M Health Fairview will no longer use race as an automatic adjustment in determining kidney health, following recommendations from a task force of its physicians convened last summer.
For decades, healthcare providers nationwide have automatically adjusted one measurement of kidney health—the estimated glomerular filtration rate (eGFR)—based on the race of the patient. Black patients had one set of guidelines, non-Black patients had another.
Based on the incorrect assumption that race is biological, the adjustment can make Black patients’ kidneys seem healthier than they may really be. This can lead to delays in both getting advanced care and being listed for a kidney transplant, if necessary. M Health Fairview will no longer use race as an automatic adjustment when determining eGFR.
“When we evaluated the effect of this practice on patient care, we found it at best, problematic,” said M Health Fairview Hospitalist Kristina Krohn, MD. Krohn, who also serves as an assistant professor in the Department of Medicine at the University of Minnesota Medical School, chaired the task force. “As we find a better way, we need to stop doing what we know is causing harm.”
Leading healthcare organizations across the country are beginning to reevaluate calculations like these, driven in part by the grassroots efforts of scientists, providers, medical students, and the nationwide racial justice movement.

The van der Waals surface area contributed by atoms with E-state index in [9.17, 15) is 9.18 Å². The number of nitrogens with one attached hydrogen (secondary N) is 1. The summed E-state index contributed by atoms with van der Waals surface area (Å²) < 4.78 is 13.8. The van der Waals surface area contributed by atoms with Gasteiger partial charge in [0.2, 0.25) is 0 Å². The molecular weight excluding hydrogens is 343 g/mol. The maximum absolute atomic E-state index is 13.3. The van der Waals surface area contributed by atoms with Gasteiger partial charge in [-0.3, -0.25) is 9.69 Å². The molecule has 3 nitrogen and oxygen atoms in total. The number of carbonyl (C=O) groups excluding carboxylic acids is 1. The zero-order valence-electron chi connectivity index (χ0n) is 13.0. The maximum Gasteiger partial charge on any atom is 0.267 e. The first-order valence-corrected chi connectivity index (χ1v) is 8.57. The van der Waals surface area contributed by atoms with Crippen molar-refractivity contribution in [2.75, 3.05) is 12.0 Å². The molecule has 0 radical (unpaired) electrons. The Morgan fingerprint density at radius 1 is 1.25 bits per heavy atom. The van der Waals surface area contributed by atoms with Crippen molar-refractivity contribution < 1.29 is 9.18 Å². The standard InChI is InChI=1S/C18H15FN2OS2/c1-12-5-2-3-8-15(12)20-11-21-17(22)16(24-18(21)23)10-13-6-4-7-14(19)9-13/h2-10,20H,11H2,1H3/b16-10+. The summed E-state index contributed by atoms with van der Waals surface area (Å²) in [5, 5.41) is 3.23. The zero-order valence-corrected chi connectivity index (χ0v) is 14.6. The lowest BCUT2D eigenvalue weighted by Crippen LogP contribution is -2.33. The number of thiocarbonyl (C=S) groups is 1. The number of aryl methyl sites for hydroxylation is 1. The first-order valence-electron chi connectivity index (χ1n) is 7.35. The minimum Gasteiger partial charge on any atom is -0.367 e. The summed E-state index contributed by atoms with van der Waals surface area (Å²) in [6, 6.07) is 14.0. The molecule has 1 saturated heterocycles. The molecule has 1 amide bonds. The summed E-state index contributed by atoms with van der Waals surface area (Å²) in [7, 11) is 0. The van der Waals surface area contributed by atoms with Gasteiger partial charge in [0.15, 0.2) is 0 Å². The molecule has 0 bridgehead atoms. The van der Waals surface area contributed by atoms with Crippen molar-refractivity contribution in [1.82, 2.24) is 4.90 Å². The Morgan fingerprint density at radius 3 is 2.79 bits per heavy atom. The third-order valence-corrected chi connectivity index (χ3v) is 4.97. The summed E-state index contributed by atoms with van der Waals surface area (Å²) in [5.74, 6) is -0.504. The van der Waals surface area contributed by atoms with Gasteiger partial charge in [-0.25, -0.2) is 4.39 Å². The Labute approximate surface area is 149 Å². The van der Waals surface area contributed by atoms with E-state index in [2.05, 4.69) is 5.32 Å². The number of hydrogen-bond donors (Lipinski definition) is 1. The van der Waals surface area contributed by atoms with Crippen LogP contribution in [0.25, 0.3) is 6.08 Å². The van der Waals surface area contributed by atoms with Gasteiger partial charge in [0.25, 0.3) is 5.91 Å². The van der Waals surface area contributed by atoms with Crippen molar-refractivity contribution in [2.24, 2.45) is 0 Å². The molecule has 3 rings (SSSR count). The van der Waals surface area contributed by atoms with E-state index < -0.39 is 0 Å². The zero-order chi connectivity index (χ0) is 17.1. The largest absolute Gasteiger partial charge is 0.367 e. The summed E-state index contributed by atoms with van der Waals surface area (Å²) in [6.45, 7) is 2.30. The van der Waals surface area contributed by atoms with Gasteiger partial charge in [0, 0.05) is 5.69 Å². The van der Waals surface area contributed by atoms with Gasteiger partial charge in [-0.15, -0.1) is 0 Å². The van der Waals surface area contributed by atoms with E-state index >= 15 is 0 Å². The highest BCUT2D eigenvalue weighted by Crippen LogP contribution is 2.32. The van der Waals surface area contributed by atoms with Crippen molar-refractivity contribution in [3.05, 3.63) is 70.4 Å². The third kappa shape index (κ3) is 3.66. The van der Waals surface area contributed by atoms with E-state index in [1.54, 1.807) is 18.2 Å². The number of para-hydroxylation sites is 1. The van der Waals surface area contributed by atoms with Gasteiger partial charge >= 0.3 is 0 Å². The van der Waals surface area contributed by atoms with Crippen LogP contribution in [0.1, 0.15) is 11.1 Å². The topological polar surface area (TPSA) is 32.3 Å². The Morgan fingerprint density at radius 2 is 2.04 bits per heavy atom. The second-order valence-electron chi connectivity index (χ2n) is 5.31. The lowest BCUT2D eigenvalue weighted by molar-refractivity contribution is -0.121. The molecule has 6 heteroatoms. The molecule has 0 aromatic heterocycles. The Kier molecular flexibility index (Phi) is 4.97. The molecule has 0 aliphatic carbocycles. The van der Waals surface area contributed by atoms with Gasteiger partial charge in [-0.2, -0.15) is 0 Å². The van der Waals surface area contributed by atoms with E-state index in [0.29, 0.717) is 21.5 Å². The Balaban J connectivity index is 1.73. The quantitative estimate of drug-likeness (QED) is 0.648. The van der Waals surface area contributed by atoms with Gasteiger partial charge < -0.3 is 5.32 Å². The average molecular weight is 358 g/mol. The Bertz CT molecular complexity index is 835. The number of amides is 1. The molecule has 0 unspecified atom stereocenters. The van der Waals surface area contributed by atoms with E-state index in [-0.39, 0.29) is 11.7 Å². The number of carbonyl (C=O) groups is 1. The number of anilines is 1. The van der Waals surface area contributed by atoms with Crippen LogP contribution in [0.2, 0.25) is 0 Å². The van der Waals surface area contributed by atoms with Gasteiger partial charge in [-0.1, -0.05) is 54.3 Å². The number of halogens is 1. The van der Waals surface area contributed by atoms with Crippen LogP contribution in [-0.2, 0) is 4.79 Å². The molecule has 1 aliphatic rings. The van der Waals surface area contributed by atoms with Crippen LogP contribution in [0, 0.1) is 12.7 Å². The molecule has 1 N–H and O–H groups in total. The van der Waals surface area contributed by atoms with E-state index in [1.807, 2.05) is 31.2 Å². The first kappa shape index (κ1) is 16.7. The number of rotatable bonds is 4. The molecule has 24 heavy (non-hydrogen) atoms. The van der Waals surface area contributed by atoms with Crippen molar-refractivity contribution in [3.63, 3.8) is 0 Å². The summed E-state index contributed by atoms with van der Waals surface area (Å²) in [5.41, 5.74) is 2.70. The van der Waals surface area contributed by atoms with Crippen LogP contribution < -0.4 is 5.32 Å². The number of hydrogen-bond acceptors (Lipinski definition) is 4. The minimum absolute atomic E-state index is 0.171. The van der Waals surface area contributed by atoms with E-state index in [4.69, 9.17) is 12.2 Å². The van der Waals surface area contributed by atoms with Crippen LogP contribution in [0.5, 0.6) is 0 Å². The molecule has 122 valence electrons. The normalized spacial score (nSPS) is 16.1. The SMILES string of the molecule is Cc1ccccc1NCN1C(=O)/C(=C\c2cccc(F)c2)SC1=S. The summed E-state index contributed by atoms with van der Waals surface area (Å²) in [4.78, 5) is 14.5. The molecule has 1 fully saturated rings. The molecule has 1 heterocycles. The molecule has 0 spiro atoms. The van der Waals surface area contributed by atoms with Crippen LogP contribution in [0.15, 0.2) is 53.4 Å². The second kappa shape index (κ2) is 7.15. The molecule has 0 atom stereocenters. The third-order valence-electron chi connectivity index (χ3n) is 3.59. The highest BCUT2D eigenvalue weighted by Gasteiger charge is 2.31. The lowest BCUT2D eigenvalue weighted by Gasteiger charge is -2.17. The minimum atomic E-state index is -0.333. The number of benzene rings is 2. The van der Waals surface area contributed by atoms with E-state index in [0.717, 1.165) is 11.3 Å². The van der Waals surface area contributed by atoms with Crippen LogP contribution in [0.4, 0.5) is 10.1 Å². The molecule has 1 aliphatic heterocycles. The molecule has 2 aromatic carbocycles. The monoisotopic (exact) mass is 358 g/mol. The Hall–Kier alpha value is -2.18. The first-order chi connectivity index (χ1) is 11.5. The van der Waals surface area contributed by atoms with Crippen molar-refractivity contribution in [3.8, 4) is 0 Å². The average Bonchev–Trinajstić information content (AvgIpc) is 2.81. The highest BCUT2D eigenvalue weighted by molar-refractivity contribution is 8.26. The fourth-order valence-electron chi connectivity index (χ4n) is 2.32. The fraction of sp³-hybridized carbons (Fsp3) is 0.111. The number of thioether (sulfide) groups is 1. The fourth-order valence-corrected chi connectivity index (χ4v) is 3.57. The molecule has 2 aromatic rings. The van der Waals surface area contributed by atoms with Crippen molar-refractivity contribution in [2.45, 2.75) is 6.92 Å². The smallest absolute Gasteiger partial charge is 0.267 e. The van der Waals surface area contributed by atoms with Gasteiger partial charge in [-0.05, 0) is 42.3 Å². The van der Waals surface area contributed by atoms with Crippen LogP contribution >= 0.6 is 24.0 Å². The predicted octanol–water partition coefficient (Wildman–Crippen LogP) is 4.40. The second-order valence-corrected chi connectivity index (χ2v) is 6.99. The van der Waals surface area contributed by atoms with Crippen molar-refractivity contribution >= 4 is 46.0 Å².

“Medicine has to reckon with its role in the process of justifying exploitation and oppression,” said M Health Fairview Internist Brooke Cunningham, MD, Ph.D. Cunningham was a member of the eGFR task force and serves as an assistant professor in the Department of Family Medicine and Community Health at the University of Minnesota Medical School. “We need to interrupt that legacy, and one way to do that is by interrogating the ideas grounding these calculators and algorithms. If the origin of the calculator is based on a biological construction of race, we need to change it.”
M Health Fairview physicians established their task force in June 2020 and ultimately recommended removing the race-based adjustment. At the same time last summer, the health system took another important step toward eliminating structural racism in healthcare – forming the Healing, Opportunity, People, and Equity (HOPE) Commission. The guiding principles of the HOPE Commission inform decisions across M Health Fairview, and the removal of the automatic eGFR adjustment is one example.
“M Health Fairview is taking a critical look at the way it operates on both very granular levels, such as this, and on broader levels,” said Internist and Pediatrician Taj Mustapha, MD, a member of the eGFR task force and M Health Fairview’s HOPE Commission. Mustapha is also an assistant professor in the Departments of Medicine and Pediatrics at the University of Minnesota Medical School.
“Reckoning with the inequities and flawed constructs that are embedded within healthcare and medicine will take time and work, and this is just one example of such work that is happening across the enterprise.”
Removal of the race-based eGFR adjustment will go into effect at M Health Fairview in July.